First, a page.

CHARGE OF POISONING BY A FRENCH PRIEST. A remarkable case has just been tried before the Trench tribunals, in which the Abbfi Dionis, the cnré of the parish of Banx, in the arrondissement of Arie*, in the South of France, was accused of having been an accomplice in the mur- der of the sacristan of his church, the actual murderer being the wife of the victim. The acte d'accusztion, which forms w important a part of French legal proceedilJg&, and wbich is. in fact, a summary of the case for the prosecution, dis- closed the following facts :— The man whose death wag the subject of inquiry, named Tougay, a watchmaker, and sexcon at the parish church, died suddenly on the 10th February, after a short illness. The wife, whose character is alleged to have been far from blameless, had for some time had an illicit connection with an old man, named Francis Grognard, but this connection she had apparently abandoned for some time, and the gossip of the neigh- bourhood attached noma significance to her assiduous visits to the parish church in the spring of 1868. The husband appears to have troubled himself very little about her conduct. When the woman, whose character was well known, entered the service of the curé, some of the parishioners remonstrated with the latter but he replied that he had been the means of reclaiming the woman from evil courses, and that Jesus Christ himself did not refuse to associate with such. The scandal, however, could not be repressed, and is said to have gathered weight from the previous life of the curé. The ecclesiastical authorities at length decided on removing him to another parish, and he received an order on the 20th January to repair thither forthwith. He did not, however, do so, but removed to a house which he rented for a short term at Blan- chon, at no great distance. The death of Tougay oc- curring on the 10th of February, excited suspicion in the minds of those who knew the relations between the widow and the priest. On the 15th March the body was exhumed, and evidence of poisoning by some pre- paration of copper, probably vitriol, was distinctly traced. The woman at first endeavoured to throw the guilt on her former companion, Grognard, but the police soon ascertained that she had purchased poison for rats at a grocer's, and that after her husband's death she had urgently requested him not to mention this fact. After her arrest she was heard frequently to mutter to herself, My God! if I tell, I shall ruin him." She then told a circumstantial tale, to the effect that she had been the mistress of the priest, and that he had urged her to a frequent observance of all ex- terior ncts of devotion, in order to avert uspicion. After he had been compelled by the remonstrances of his parishioners to diswiss her, th intercourse con- tinued in secret, her visits to the priest's chambers being usually made through the belfry after mass or evening prayer. When he was transferred to another parish, he endeavoured to persuade her to accompany him as servant, provided that she could obtain a writ- ten permission from her husband. As, however, this was not to be obtained, he proposed (according to her statement) that she should poison her husband, pro- mising her full absolution. She at first shrank from incurring the guilt of murder, but he assured her that nothing was easier; and on the very day when he re- ceived the final order to remove from the parish she purchased at two separate grocer's shops a 1]1lantity oj rat-poison and vitriol, which, according to the instruc- tions of the cUT é, she administered in a cup of coffee as Tougay was about to leave home. Almost as soon as he left the village, he was seized with violent symptoms of poisoning, and on being hroll¡.:ht. holtie w- confined to hi-< bt-d for 8"lIIe tuue. I The wife appears to have hesitated, but the priest en- couraged her to persevere. By his advice she went to a physician to lJrocure med'cin6 for her hU8b!lond, but took care that he should not visit the patient to ascer- tan the real cause of his malady. It is supposed that she subsequently administered more poison to her vic- tim. He died on the 10th of February. The priest seems to have been fully aware that sus- picion would fall on bim, and he endeavoured btcfure- hand to direct, attention to the old ma.n Grognard. It was, indeed, mainly at his instigation that the body was exhumed. When the unhappy woman first accused the abbe of complicity in her guilt, the latter, on being interrogated, made several inconsistent statements, which he endea- voured to retract almost in the same breath, and when brought face to face with his accuser, he remarked to the < fficers: Poor woman, if I could but speak with her aione for a moment, she would retract; I see that she loves me still." Several pieces of circumstantial evidence were ad- duced to strengthen the case. The remains of the poison were discovered in two places indicated by the woman. Moreover, the latter asserted that she had obtained access to the priest's room by a certain door, which the latter alleged had been bricked up for some years. On examination it was found that this door had only been closed by a very slight covering of plaster, easily removed. S ime workmen, moreover, were discovered, who testified to having met her coming from the houfle to which the cure removed, at the time specified by her. She also stated that ahe had twice confessed to the priest of a neighbouring commune the nature of the relations with Dionis, and that be refused her absolution. The priest confirms the fact of the confession, although, of course, the revelations made by the guilty woman have not been brought to light. When again brought before the magistrate, she attempted to withdraw the statement she had made, saying, I ought to have held my tongue, for the sake of religion. Cannot I withdraw my declarations ? I myself accept the responsibility of what has been done." The conduct of the priest, however, adds fores to the evidence of the woman against him. So soon as the legal investigation com- menced he left for Marseilles, taking care to be in- formed, by means of a woman named Patin, of the progress of the affair, and as soon as he learned that no accusation again8t him WIIo8 likely to result, he re- turned and by means of the Bame person contrived to keep up communica' ion with the accused woman. An exciting scene occurred in the Court, when the evidence was concluded. Just as the jury were about to retire to deliberate on their verdict the woman sud- denly rose, and declared that her previous statements were false, and that the priest was innocent. So much agitation was thus produced that the judge suspended the sitting of the court for an hour. The trial was then resumed the priest was acquitted, and the woman found guilty and sentenced to twelve years' hard lab< The woman Tougay appeared at the bar in the pic- turesque Aries costume. She is about 38 years of age, and though not pretty is somewhat attractive. Dionis is 51 years old.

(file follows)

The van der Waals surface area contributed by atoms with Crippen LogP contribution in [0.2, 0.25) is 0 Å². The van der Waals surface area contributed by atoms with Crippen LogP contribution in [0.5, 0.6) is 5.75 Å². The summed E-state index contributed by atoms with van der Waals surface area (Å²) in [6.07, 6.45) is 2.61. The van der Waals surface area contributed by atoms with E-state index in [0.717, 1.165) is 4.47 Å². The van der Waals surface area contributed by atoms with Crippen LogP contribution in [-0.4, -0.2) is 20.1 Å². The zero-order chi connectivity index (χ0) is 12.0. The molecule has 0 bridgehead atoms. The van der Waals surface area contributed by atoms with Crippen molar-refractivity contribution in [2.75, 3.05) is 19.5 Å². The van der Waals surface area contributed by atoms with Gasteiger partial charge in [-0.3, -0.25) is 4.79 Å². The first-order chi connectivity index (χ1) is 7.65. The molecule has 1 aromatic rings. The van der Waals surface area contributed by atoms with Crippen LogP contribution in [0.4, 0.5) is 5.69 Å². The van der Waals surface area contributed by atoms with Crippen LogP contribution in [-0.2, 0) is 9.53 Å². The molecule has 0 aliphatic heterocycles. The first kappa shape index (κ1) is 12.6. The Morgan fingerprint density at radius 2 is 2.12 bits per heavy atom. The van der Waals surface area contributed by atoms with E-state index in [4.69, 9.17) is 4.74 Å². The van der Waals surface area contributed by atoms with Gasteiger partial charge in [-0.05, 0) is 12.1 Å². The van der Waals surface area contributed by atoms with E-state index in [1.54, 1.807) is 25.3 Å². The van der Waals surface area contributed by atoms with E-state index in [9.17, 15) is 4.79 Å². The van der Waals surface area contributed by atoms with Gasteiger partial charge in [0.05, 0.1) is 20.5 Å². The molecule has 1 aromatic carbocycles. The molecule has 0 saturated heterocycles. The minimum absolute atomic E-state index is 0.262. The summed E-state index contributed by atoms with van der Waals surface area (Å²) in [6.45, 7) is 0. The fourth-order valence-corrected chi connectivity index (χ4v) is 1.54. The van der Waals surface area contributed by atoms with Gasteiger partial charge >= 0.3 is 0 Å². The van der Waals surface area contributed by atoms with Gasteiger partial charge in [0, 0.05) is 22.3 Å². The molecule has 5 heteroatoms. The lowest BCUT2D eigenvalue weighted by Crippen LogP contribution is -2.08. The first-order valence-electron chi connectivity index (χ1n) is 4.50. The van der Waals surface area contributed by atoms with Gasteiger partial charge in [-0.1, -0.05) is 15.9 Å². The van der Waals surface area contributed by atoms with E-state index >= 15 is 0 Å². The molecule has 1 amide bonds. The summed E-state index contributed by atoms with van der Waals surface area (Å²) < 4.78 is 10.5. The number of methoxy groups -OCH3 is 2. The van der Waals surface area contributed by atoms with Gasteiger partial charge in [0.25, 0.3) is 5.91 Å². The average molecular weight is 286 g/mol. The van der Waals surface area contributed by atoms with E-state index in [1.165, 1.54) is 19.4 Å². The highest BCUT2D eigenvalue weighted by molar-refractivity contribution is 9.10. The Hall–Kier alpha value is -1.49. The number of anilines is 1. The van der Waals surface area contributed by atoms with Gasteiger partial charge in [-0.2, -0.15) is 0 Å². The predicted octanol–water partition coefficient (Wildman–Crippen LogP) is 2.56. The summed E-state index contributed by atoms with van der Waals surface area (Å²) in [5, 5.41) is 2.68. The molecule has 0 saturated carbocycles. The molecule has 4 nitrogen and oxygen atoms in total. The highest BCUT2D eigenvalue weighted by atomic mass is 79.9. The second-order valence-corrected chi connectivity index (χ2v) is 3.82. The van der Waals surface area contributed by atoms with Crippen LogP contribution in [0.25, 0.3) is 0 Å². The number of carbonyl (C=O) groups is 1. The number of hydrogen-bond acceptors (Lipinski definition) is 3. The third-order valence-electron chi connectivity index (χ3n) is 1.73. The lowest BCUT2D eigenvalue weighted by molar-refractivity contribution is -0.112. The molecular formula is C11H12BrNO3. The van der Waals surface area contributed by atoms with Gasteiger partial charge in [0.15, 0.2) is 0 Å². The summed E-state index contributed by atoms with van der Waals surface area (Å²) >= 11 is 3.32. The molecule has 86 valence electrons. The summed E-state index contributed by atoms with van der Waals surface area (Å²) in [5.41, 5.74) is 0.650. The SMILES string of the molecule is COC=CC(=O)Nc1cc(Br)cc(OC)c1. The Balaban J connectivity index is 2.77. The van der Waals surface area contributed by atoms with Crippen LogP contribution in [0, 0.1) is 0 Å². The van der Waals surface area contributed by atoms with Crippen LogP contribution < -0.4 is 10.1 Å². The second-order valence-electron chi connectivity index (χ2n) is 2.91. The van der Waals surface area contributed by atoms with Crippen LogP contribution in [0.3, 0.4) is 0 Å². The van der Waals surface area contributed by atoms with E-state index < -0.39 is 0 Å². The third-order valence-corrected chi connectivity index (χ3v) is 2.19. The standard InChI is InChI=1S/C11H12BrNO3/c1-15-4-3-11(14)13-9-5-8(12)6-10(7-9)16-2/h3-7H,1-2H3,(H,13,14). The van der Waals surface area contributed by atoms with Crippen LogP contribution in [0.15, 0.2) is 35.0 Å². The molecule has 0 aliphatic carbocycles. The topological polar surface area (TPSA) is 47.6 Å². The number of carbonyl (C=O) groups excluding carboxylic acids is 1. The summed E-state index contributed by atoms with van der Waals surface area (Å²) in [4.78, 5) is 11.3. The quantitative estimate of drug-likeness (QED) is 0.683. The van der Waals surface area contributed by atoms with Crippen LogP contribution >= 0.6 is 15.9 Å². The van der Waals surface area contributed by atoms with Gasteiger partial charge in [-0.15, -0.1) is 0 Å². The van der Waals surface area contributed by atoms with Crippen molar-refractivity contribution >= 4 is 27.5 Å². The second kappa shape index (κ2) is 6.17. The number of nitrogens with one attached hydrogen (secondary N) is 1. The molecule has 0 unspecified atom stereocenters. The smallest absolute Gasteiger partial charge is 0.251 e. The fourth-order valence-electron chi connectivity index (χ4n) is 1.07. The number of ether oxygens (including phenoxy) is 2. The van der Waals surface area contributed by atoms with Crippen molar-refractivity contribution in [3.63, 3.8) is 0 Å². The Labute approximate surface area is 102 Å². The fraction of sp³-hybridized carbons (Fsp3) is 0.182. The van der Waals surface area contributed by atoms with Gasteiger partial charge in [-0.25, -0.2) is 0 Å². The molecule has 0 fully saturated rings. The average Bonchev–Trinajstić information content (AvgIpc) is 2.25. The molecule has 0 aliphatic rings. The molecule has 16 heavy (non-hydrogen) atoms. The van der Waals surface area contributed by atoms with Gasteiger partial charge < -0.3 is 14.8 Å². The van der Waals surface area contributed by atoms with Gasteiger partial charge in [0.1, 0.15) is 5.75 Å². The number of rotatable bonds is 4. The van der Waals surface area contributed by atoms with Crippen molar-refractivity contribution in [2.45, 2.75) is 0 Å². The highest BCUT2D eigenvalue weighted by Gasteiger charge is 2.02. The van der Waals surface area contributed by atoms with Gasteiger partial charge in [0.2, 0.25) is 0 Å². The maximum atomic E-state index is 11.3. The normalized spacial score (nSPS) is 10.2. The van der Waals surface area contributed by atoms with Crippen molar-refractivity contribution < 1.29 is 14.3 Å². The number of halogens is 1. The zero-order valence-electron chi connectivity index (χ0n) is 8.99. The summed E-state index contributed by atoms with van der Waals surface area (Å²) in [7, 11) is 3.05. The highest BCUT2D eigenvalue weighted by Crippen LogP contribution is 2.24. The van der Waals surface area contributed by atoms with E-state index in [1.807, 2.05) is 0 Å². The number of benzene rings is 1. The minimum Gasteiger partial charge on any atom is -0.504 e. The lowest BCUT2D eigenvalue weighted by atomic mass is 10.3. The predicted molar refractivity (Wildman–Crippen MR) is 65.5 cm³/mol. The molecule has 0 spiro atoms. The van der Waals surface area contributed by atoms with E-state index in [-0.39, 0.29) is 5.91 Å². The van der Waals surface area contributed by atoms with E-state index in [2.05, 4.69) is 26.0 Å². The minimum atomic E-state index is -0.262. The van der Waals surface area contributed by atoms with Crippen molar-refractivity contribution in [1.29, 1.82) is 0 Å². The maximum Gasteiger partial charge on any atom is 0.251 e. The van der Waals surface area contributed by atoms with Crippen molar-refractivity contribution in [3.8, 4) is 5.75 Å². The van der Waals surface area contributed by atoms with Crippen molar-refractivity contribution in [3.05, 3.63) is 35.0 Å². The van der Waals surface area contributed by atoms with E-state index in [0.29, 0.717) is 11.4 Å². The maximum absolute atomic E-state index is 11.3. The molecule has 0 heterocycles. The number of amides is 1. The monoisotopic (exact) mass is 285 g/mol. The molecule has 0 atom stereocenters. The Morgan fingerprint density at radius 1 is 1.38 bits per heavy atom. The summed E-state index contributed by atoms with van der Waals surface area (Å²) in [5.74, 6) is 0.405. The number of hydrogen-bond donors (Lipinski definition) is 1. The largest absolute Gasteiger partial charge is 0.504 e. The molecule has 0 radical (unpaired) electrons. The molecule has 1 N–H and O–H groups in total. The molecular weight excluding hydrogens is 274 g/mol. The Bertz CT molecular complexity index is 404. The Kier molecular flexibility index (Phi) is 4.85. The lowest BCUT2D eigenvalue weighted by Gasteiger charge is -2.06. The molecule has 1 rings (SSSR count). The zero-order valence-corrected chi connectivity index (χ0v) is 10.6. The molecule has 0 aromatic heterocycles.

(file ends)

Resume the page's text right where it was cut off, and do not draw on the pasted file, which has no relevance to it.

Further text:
1 HE LATE MR. GRINNELL. A correspondent ("An American") writes to The Times :— I have observed with the deepest regret the announcement of the death of Mr. Cornelius Grinnell by an accident at Ryde He was the iOn ot Mr. Henry Grinnell, of New York, whose nohle libtJrality in fitting out an Hpedition for the Arctic regions in search of Sir John Franklin has givwn his name a place ill the hiatory of this country. His son had for several years been connected with a mer- cantile house, alid a resident of London, where he had a large circle of friend I, but perhaps to few of them were known the reat beauty and lovelineas of his character Although he had adopted England as his home, and was most happy in his asloclatlonl here, he never forgot to contribute by every means i" bil power to the pleasure and convenince of his American friends; his whole thought was to give hap- piness to others, and a striking inatance of tkll ia shown In the last act of hi lifti »-h*riiig hie room BUrl aoommoda .io. —itu a comparative stranger, although a f..lIow- countrymsn. NI) one who has ever met him will forget hiB retined and gentlemanly bearing. his intelligence, the suavity of his manners, and his genial warm heartedness. Those who knew him best appredate him most. and among them is the writer of this letter.